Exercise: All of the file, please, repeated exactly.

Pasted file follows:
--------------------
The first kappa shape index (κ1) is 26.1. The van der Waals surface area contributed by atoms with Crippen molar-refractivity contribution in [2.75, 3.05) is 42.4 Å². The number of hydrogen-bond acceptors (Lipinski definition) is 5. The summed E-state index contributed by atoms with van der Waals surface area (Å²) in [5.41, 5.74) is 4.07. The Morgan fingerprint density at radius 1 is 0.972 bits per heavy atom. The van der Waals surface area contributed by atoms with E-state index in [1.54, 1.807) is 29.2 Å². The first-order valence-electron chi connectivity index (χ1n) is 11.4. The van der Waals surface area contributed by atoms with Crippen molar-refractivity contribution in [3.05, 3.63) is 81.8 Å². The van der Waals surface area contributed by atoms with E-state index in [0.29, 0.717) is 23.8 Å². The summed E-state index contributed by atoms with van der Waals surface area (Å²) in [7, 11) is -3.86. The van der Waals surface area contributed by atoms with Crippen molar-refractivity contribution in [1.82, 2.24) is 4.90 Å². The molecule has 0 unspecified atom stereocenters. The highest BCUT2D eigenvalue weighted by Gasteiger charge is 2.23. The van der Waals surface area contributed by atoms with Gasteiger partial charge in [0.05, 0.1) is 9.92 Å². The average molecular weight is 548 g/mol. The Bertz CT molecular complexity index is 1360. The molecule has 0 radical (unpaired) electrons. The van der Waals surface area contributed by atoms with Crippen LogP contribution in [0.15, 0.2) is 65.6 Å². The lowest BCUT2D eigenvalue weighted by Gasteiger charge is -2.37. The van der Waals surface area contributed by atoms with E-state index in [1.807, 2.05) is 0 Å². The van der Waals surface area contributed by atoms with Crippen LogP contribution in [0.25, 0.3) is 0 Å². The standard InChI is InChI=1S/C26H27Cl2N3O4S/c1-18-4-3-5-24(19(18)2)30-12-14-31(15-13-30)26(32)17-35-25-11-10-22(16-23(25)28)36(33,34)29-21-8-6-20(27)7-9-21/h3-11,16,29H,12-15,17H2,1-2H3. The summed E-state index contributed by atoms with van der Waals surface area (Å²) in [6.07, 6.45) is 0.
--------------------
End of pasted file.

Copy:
The first kappa shape index (κ1) is 26.1. The van der Waals surface area contributed by atoms with Crippen molar-refractivity contribution in [2.75, 3.05) is 42.4 Å². The number of hydrogen-bond acceptors (Lipinski definition) is 5. The summed E-state index contributed by atoms with van der Waals surface area (Å²) in [5.41, 5.74) is 4.07. The Morgan fingerprint density at radius 1 is 0.972 bits per heavy atom. The van der Waals surface area contributed by atoms with E-state index in [1.54, 1.807) is 29.2 Å². The first-order valence-electron chi connectivity index (χ1n) is 11.4. The van der Waals surface area contributed by atoms with Crippen molar-refractivity contribution in [3.05, 3.63) is 81.8 Å². The van der Waals surface area contributed by atoms with E-state index in [0.29, 0.717) is 23.8 Å². The summed E-state index contributed by atoms with van der Waals surface area (Å²) in [7, 11) is -3.86. The van der Waals surface area contributed by atoms with Crippen molar-refractivity contribution in [1.82, 2.24) is 4.90 Å². The molecule has 0 unspecified atom stereocenters. The highest BCUT2D eigenvalue weighted by Gasteiger charge is 2.23. The van der Waals surface area contributed by atoms with Gasteiger partial charge in [0.05, 0.1) is 9.92 Å². The average molecular weight is 548 g/mol. The Bertz CT molecular complexity index is 1360. The molecule has 0 radical (unpaired) electrons. The van der Waals surface area contributed by atoms with Crippen LogP contribution in [0.15, 0.2) is 65.6 Å². The lowest BCUT2D eigenvalue weighted by Gasteiger charge is -2.37. The van der Waals surface area contributed by atoms with E-state index in [1.807, 2.05) is 0 Å². The van der Waals surface area contributed by atoms with Crippen LogP contribution in [0.25, 0.3) is 0 Å². The standard InChI is InChI=1S/C26H27Cl2N3O4S/c1-18-4-3-5-24(19(18)2)30-12-14-31(15-13-30)26(32)17-35-25-11-10-22(16-23(25)28)36(33,34)29-21-8-6-20(27)7-9-21/h3-11,16,29H,12-15,17H2,1-2H3. The summed E-state index contributed by atoms with van der Waals surface area (Å²) in [6.07, 6.45) is 0.